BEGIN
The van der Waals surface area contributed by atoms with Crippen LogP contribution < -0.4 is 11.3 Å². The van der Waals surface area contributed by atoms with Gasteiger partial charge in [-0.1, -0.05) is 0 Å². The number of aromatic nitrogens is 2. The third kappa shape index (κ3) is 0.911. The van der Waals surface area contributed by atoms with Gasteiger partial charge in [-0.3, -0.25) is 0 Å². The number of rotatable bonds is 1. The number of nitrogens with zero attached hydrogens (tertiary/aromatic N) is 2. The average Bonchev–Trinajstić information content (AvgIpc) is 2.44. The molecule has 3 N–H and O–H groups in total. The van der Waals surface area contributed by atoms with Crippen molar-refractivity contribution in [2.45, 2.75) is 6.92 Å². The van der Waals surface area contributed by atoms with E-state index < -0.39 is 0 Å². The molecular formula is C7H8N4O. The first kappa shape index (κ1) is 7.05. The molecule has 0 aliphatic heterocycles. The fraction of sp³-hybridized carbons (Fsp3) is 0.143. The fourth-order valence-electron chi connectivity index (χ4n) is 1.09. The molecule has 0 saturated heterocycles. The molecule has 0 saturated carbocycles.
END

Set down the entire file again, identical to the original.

The van der Waals surface area contributed by atoms with Crippen LogP contribution < -0.4 is 11.3 Å². The van der Waals surface area contributed by atoms with Gasteiger partial charge in [-0.1, -0.05) is 0 Å². The number of aromatic nitrogens is 2. The third kappa shape index (κ3) is 0.911. The van der Waals surface area contributed by atoms with Gasteiger partial charge in [-0.3, -0.25) is 0 Å². The number of rotatable bonds is 1. The number of nitrogens with zero attached hydrogens (tertiary/aromatic N) is 2. The average Bonchev–Trinajstić information content (AvgIpc) is 2.44. The molecule has 3 N–H and O–H groups in total. The van der Waals surface area contributed by atoms with Crippen molar-refractivity contribution in [2.45, 2.75) is 6.92 Å². The van der Waals surface area contributed by atoms with E-state index < -0.39 is 0 Å². The molecular formula is C7H8N4O. The first kappa shape index (κ1) is 7.05. The molecule has 0 aliphatic heterocycles. The fraction of sp³-hybridized carbons (Fsp3) is 0.143. The fourth-order valence-electron chi connectivity index (χ4n) is 1.09. The molecule has 0 saturated heterocycles. The molecule has 0 saturated carbocycles.